Connections for Success

 

06.23.16

Privacy Protections: Making Mobile Devices More Secure
Amanda Gutierrez

The usage of cell phones, tablets and laptops have increased across the board. Along with this usage, the amount of identity theft has increased, also. This raises a number of security and privacy concerns.

Following the Rules

Title II of the Health Insurance Portability and Accountability Act of 1996 (HIPAA), known as the Administrative Simplification (AS) provisions, created national standards for electronic health care transactions. Title II covers a lot of ground, but two aspects are particularly relevant to mobile security:

  1. The Privacy Rule
    This concerns the use and disclosure of Protected Health Information (PHI) held by “covered entities.” According to the rule, covered entities include insurers, medical service providers and various health care clearinghouses and employer-sponsored health plans, as well as their business associates.
  2. The Security Rule
    Unlike the Privacy Rule, which applies to all PHI (both paper and electronic), the Security Rule applies specifically to electronic PHI. It describes three types of security safeguards: administrative, physical and technical.

Understanding HIPAA and Mobile Devices

Mobile devices usually transmit and receive PHI via public Wi-Fi and e-mail applications or through unsecured mobile networks, which place PHI at risk of interception. In addition, most mobile devices now can take and store photographs; however, photos may violate patient privacy, thus raising compliance concerns. Phones in particular, and tablets often, do not store data; instead, they use some sort of cloud storage.

The primary concern is how a doctor accesses patient information. If a physician uses a smartphone, tablet or laptop to access an Electronic Health Record (EHR), he or she generally is in compliance with HIPAA security and network security. However, if the physician saves EHR data or photos to a computer, tablet or phone, and those devices are stolen or lost, he or she might be liable for the HIPAA breach. Liability can be costly.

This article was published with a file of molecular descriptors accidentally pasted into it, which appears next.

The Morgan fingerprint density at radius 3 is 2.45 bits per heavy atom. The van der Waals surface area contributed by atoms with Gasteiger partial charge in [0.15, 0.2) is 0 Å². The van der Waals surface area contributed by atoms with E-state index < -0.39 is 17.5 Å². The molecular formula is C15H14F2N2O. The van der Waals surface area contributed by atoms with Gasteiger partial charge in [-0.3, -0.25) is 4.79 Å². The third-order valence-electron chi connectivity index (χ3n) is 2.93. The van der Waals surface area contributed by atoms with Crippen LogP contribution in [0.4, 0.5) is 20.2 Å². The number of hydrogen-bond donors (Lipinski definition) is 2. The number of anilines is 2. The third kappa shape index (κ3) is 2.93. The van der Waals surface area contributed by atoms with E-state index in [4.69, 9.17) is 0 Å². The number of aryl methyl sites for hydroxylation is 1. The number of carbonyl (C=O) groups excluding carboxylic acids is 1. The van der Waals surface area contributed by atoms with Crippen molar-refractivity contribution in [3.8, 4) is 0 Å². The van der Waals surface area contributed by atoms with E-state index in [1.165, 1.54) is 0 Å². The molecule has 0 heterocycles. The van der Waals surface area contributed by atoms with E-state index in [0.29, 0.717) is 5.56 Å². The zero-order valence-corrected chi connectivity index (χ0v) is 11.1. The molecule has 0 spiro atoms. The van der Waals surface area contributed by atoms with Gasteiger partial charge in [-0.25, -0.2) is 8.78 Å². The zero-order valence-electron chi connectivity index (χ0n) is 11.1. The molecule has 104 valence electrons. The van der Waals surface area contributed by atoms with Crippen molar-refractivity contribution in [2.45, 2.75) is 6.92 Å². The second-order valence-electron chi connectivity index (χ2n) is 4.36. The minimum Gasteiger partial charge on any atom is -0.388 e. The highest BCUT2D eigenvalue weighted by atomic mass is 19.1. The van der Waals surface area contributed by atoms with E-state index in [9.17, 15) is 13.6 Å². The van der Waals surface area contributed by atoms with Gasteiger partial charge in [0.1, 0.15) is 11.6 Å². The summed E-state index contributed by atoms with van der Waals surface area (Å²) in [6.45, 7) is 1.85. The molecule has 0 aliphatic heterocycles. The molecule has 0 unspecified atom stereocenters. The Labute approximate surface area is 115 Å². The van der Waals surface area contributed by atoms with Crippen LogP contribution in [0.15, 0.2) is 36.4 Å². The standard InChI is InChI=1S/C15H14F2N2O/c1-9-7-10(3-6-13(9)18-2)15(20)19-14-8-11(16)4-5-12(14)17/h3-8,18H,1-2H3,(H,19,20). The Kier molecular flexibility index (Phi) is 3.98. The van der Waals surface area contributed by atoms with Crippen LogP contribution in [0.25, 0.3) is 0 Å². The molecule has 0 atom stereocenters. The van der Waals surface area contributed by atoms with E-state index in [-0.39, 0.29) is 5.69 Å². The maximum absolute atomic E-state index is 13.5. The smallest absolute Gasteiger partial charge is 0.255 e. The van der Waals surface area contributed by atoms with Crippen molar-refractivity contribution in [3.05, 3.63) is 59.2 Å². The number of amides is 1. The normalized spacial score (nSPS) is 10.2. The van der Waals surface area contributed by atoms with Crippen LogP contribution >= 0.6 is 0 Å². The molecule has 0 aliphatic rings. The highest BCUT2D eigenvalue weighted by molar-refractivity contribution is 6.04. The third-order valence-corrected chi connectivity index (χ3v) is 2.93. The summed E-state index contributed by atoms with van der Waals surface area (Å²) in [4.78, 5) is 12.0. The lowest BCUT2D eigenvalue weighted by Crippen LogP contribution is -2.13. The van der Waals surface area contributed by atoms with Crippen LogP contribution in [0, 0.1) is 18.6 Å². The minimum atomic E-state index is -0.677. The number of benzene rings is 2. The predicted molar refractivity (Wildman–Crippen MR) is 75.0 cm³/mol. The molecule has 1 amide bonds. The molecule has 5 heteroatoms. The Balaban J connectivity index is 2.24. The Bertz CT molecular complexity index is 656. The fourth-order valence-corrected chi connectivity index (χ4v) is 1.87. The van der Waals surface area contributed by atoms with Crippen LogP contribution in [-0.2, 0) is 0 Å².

Data pulled via browsers is generally encrypted, especially through an EHR portal. However, physician-to-patient e-mails outside the portal can be a problem, because the Internet service provider might not be secure — thus, the e-mail communication might fail to meet HIPAA standards.

Taking Basic Security Precautions

The three standards of the HIPAA Security Rules are: Confidentiality, integrity; and access. Access typically refers to passwords. Physicians need to fully evaluate which staff members require access and provide training in security protocols.

Part of physical and technological security involves encrypting patient data. It also involves setting up monitor protection to prevent people who should not have PHI access from reading information off a computer screen — for example, over the shoulder of someone with access. Files should not be left open when not in use or while the computer is unattended.

For most practices, it is a good idea to document each device’s purpose and limit access to it. The next step is to determine how each device should be programmed to make it compliant. Doing so may require hiring a HIPAA compliance expert in addition to an IT expert.

Physician offices also need to develop policies regarding staff use of cell phones, especially now that almost all smartphones have cameras. The policies should answer such questions as, “How and where can employees use their phones?” One suggestion: Instruct staff members to keep their cell phones in the break room and out of patient treatment rooms.

For instance, a staffer might take a photograph of something in the office with a recognizable patient in the background and post it on social media. That could be a HIPAA breach, with financial and legal consequences for the practice. Basic office rules and regulations will assist in transitioning to the HIPAA compliance standards. Individuals need to be conscious to the consequences and be held accountable for their actions.

Discovering More Recommendations

For more information and further recommendations on how to protect and secure patient health information, visit https://www.healthit.gov. This website offers many useful suggestions and also provides physicians best practices on mobile devices and electronic health records.

For more information, contact Amanda Gutierrez at [email protected], or call her at 312.670. 7444. Visit ORBA.com to learn more about our Health Care Group.

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